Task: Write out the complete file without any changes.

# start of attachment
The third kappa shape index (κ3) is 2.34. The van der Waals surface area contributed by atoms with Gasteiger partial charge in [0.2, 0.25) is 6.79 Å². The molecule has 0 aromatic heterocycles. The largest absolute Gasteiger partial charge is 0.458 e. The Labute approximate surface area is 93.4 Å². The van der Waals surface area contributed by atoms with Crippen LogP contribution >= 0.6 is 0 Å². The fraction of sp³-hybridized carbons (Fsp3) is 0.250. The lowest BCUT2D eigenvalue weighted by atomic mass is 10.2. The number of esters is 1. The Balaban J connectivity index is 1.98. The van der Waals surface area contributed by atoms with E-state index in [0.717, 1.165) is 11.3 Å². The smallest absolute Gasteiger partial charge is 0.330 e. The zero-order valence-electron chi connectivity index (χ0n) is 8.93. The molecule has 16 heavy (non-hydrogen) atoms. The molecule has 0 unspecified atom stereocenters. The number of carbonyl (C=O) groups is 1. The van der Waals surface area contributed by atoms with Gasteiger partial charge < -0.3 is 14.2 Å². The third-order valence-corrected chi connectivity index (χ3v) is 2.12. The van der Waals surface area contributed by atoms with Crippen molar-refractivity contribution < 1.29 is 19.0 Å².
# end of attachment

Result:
The third kappa shape index (κ3) is 2.34. The van der Waals surface area contributed by atoms with Gasteiger partial charge in [0.2, 0.25) is 6.79 Å². The molecule has 0 aromatic heterocycles. The largest absolute Gasteiger partial charge is 0.458 e. The Labute approximate surface area is 93.4 Å². The van der Waals surface area contributed by atoms with Crippen LogP contribution >= 0.6 is 0 Å². The fraction of sp³-hybridized carbons (Fsp3) is 0.250. The lowest BCUT2D eigenvalue weighted by atomic mass is 10.2. The number of esters is 1. The Balaban J connectivity index is 1.98. The van der Waals surface area contributed by atoms with E-state index in [0.717, 1.165) is 11.3 Å². The smallest absolute Gasteiger partial charge is 0.330 e. The zero-order valence-electron chi connectivity index (χ0n) is 8.93. The molecule has 16 heavy (non-hydrogen) atoms. The molecule has 0 unspecified atom stereocenters. The number of carbonyl (C=O) groups is 1. The van der Waals surface area contributed by atoms with Gasteiger partial charge < -0.3 is 14.2 Å². The third-order valence-corrected chi connectivity index (χ3v) is 2.12. The van der Waals surface area contributed by atoms with Crippen molar-refractivity contribution < 1.29 is 19.0 Å².